On 24 October, the time had finally come and students of materials engineering at the Nuremberg University of Applied Sciences Georg Simon Ohm were able to visit the Walther Dachziegel GmbH roof tile factory in Langenzenn. The excursion took place as part of the third course in the subject “Heavy Ceramics” by Prof. Dr. Barbara Hintz, in order to give students of the third semester “Materials Engineering” an understanding of the extraction of raw materials and the production of (roof) tiles.
In the clay pit and in the rain
After being welcomed by the head of the laboratory and former graduate of the Nuremberg University of Applied Sciences Catrin Müller, the first station led to the extraction of raw materials as the first important step in the production of (roof) tiles. Here, Ms Müller explained the special features of the clay pit in Langenzenn and how, for example, sand is used to regulate the shrinkage of the roof tile blank. Along the way, the students’ questions, e.g. how long the clay reserves in Langenzenn will last for roof tile production, were answered.
In the meantime, the weather had deteriorated noticeably and the tour of the clay pit took place while lightning flashed and the excursion participants listened to Ms Müller’s words on clay mining in various layers of the clay pit in the heavy rain.
Fortunately, the excursion could then be continued in the dry with a detailed guided tour through the individual processing stations. The students vividly experienced for themselves how solid, large lumps of clay are turned into a homogeneous and plastic mass for brick production. The students were particularly impressed by the heavy rollers in the pan grinder, which they could admire at close range.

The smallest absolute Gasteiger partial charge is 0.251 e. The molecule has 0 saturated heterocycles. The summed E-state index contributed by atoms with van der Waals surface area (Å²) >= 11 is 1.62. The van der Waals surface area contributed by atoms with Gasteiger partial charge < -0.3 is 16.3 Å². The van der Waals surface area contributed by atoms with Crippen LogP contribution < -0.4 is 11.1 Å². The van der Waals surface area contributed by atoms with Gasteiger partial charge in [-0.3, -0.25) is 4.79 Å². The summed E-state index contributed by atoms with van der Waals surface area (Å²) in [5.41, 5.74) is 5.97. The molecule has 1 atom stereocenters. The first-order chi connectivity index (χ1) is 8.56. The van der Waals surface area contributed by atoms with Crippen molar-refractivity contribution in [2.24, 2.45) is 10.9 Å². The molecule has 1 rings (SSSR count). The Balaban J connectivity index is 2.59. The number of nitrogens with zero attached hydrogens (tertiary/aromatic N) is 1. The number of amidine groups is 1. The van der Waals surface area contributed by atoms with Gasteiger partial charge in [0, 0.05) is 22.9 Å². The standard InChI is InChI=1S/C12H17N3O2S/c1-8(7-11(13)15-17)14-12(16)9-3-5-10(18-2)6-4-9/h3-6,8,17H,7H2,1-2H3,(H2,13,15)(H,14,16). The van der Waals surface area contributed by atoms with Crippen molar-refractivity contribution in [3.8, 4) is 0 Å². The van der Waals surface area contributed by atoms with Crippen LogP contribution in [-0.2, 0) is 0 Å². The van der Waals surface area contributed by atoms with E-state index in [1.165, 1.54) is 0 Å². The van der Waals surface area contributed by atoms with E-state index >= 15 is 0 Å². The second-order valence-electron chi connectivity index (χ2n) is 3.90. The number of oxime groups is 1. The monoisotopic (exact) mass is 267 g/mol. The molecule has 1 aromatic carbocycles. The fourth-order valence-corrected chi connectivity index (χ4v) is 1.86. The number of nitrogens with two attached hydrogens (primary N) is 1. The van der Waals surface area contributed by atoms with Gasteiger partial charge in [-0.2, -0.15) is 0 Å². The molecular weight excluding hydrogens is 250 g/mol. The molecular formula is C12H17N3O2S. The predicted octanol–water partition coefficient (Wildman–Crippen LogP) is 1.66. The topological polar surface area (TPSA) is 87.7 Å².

Plain tiles and after-work bricks
The students then followed the path of the typical plain tile from the press, which gives shape to the wet blank, through the dryer and the ceramic firing.
In the process, they learned what “Feierabend” (after-work hours) tiles are and what quality features, such as frost resistance, finished roof tiles must possess. It became clear how a very high-quality heavy clay product is created from a natural raw material in various finishing steps.
Afterwards, the students could choose their personal favourite among the various traditional to modern roof tile designs. The majority opted for the traditional plain tile with royal blue glaze.
Quality assurance as a field of work
The final part was the quality assurance laboratory, where Mrs Müller explained the various quality assurance steps and test procedures. For the students, this not only opened up a possible field of work for materials technology graduates, but also why their training is necessary.
After a final visit to the exhibition area where, for example, solar roof tiles are on display, the impressive excursion ended with the bus ride back to Nuremberg.
We would like to thank the Walther Dachziegel GmbH roof tile factory in Langenzenn, Bernd Zimmermann and especially Ms Catrin Müller for making this instructive factory tour possible and for conducting it. Special thanks are also due to the Graduates’ and Sponsors’ Association, as the financial support with the assumption of the bus costs made it possible for everyone to participate free of charge and enjoy the trip.